In return for the cash, the district was required to replace the school's principal and come up with a plan to turn test scores around. Former Starr King Elementary School Principal Christopher Rosenberg took the job.'
His plan was simple: Keep a laser-like focus on literacy. That's it.
That means no extra art, no additional science and no feel-good programs that can complicate the core mission.
That is the most short-sighted, depressing view of education that I have read recently. If this truly describes what Muir is up to, then it's in thrall to the anti-child, anti-research forces. All studies suggest, and strongly, that the best way to teach reading - particularly to poor students and students of color, like those at Muir - is to teach reading broadly. Kids need reading across the content areas. Kids need multiple, relevant access points to reading. Kids need art and music.
And as a society, we need scientists, mathematicians and artists. We need kids who enjoy reading and read broadly, with a critical eye.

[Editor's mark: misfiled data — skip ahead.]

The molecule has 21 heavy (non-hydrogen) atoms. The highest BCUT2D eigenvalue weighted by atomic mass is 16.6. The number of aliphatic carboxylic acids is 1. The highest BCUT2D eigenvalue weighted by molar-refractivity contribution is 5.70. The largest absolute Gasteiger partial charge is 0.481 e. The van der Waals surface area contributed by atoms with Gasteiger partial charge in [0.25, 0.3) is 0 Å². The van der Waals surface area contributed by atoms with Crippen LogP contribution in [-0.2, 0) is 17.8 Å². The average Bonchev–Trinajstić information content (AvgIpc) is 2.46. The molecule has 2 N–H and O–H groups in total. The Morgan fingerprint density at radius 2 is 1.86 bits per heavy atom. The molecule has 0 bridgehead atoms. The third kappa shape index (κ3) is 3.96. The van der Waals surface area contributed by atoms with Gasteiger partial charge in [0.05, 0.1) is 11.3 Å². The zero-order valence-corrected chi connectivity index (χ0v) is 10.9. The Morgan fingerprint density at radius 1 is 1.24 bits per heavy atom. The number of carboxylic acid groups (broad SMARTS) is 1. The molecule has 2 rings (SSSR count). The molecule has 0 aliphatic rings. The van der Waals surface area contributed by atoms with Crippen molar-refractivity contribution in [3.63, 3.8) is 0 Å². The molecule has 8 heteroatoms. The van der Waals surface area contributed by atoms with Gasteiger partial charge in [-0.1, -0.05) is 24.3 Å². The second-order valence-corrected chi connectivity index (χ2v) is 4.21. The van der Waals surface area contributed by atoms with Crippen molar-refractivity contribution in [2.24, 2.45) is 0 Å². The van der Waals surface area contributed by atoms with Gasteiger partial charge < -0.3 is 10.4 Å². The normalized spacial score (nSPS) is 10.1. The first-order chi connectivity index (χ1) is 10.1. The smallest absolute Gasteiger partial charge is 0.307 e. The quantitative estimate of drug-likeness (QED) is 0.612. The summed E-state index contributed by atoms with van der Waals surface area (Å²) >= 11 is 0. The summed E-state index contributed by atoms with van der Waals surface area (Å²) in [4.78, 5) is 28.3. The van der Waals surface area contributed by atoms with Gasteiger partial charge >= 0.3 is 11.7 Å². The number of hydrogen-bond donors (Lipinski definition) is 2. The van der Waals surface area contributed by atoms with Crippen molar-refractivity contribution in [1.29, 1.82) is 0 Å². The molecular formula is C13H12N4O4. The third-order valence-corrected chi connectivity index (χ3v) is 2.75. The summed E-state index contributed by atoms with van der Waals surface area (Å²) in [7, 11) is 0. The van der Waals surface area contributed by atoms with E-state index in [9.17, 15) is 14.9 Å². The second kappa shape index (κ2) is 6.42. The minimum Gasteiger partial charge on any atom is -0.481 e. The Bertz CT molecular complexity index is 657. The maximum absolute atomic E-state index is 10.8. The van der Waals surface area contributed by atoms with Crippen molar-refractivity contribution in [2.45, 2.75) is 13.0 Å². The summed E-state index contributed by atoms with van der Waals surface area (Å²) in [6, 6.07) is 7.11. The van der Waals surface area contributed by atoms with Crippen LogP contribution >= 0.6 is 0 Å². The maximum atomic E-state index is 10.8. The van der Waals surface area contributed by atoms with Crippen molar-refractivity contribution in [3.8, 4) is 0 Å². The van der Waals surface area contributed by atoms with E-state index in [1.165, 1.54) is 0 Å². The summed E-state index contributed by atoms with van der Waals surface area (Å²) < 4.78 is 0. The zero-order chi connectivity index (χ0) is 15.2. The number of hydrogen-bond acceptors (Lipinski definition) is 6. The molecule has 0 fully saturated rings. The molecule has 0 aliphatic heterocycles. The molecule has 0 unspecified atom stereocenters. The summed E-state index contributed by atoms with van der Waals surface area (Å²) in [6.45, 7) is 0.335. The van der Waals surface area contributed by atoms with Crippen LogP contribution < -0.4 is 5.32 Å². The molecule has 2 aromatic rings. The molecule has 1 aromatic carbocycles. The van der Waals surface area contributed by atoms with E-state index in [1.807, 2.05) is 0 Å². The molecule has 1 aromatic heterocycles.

The core mission is education, not test scores. As described, this is an approach that will bring higher test scores. It won't bring success. I know that I can teach kids to read AND have plenty of time for painting. There are pedagogical issues associated with this (mostly around management, for time issues, and around lesson planning, for layering one's content objectives), but it's possible and it works. It just demands that you put your time and energy into teaching and learning, not cutting out the "extras".
...class sizes as small as ten students sounds really good, though.